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Bethany House: The Power of Data in Fighting Homelessness

It is one undertaking to study sociology and another to leverage that knowledge in a way that benefits others. My sociology internship with Bethany House gave me the opportunity to implement the skills I have learned and learn from those who have experience in supporting underserved communities and women experiencing homelessness.

What is Bethany House? 

Bethany House is a nonprofit organization based in Long Island, New York that serves women and women with children caught in the crisis of homelessness. Established in 1978, Bethany House has continually worked to provide shelter in a safe, home-like setting. Working closely with the community, Bethany House not only offers a safe and secure environment for their guests to live but is committed to supporting the women in every step of their journey to permanent housing. 

The mission statement on the Bethany House website reads, “Through our partnerships, we provide the women in our programs with trauma informed clinical services, in-house and community-based health services, and case management focused on securing educational and employment growth opportunities and a path to permanent housing and self-sufficiency.” Bethany House is dedicated to their service and staff and volunteers work tirelessly to make a difference in the community and in these women’s lives.

My Sociology Internship with Bethany House

I only knew the basics about Bethany House before I began my sociology internship there, however through my time there I was able to hear about its history and witness their ideals be enacted in every aspect of their work. My first connection to Bethany came through meeting with Executive Director, Douglas O’Dell and Board Member/Chairperson of the Bethany House Quality Improvement Committee, Ellen Furuya. During this meeting I got to know both Doug and Ellen, as well as introduce myself and what I could offer.

Together we determined where I could best be of service, and from that point forward I worked with Ellen on the Quality Improvement Committee. We discussed working with some data from guest exit-surveys and conducting our own qualitative research initiative. I was excited to put my research and analysis skills to work and contribute to the important work done by Bethany.

I began my work by reviewing the previously tabulated data from the guest exit-surveys. The exit-surveys provided us with data about guest satisfaction of all components of their stay with Bethany House and allowed for their comments and suggestions to be aggregated and assessed. Most of this data had already been organized and analyzed by Ellen, so I was able to look it over but there wasn’t much for me to contribute. This work did allow me to become familiarized with the workings of Bethany House and was more so a learning opportunity for me to see how that data was presented and leveraged for promotional materials. 

After this, we worked on an updated survey that would be more conducive for future interpretation and disseminated it to Residential Directors. At the same time, I collected some more recent exit-surveys and entered those into a new spreadsheet. All of my work up to this point allowed me to become familiar with the work of the Quality Improvement Committee, meet Bethany Staff, and contribute to pre-existing projects. All of this would help to prepare me for the major initiative I worked on throughout my internship.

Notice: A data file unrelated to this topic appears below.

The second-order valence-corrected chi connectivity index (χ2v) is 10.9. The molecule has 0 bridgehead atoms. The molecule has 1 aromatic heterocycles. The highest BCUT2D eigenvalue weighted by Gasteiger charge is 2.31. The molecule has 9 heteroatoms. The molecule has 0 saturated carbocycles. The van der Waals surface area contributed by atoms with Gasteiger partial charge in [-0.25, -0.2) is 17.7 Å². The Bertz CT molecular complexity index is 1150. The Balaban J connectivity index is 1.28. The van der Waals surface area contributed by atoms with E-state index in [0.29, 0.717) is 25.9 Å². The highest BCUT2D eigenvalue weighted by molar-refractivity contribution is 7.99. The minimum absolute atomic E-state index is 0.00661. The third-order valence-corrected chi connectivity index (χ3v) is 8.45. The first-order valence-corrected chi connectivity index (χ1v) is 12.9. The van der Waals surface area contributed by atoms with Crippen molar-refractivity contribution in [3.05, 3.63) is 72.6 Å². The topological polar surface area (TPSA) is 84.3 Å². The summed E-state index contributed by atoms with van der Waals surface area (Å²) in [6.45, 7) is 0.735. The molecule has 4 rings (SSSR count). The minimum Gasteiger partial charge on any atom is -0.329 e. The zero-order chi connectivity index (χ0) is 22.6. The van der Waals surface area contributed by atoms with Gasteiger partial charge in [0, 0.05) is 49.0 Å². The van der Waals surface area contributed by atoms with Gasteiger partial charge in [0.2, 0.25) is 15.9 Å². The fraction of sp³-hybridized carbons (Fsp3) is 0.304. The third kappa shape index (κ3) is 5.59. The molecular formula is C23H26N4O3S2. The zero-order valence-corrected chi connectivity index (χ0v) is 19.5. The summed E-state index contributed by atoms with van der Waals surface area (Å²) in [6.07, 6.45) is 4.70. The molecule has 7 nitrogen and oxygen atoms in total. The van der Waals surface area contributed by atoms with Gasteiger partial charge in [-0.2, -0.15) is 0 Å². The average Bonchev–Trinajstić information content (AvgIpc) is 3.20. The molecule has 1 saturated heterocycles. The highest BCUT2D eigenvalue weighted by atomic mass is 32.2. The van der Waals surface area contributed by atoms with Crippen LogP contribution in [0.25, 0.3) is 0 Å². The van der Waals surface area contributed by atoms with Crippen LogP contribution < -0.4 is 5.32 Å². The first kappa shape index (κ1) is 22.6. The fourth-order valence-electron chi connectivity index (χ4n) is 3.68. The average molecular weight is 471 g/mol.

Utilizing the Power of Data

Through frequent meetings with, and guidance from, Ellen, we established how we would proceed with our next project. The project was prompted by a statistic from the intake interviews. Bethany guests, on average, experienced 3 bouts of homelessness wherein they would return to a shelter. We wanted to better understand what happened when women would leave a shelter that would cause them to return to homelessness.

We sought this information about the women’s journey through homelessness in order to see if there were any areas where Bethany House could improve its services or generally make a difference in this cycle. To that end, we decided to conduct semi-structured, qualitative interviews with five guests to listen to their journeys through homelessness and see if there were any commonalities in their stories. This would be a project that would require the assistance of both Residential Directors and guests, so I proceeded with full speed and outlined our objectives, methods, and conducted a literature review. 

After completing preliminary work, Ellen and I met with Diane Krasnoff, the special projects director, to see if there are any specific areas she would like for us to probe. With everything in mind, I created a rough draft of the interview questions. The process of perfecting the questions was tedious, but worthwhile, as we wanted to get the most out of these interviews as possible, while still being sensitive to the guests.

I conducted a practice interview with Ellen and a staff member who was once a Bethany resident, through which we were all able to agree that the questions were appropriate, and we could move forward. I met with five current Bethany guests and conducted the interviews. They ran from approximately 40 minutes to an hour, and I was able to record the audio of each. Following this I transcribed each interview and prepared myself to interpret the findings. 

The interviews provided us with a plethora of qualitative data and with our objectives in mind I began organizing the material. The findings would be presented using a PowerPoint, so that influenced the way I assessed the data. I created a visual tracking each participant’s individual journey through homelessness and extricated five major themes in the women’s stories. These themes are described as financial instability, loss of support or abuse as a path to homelessness, psychological turmoil and unexpected events, difficulties with DSS (Department of Social Services), and being a refugee.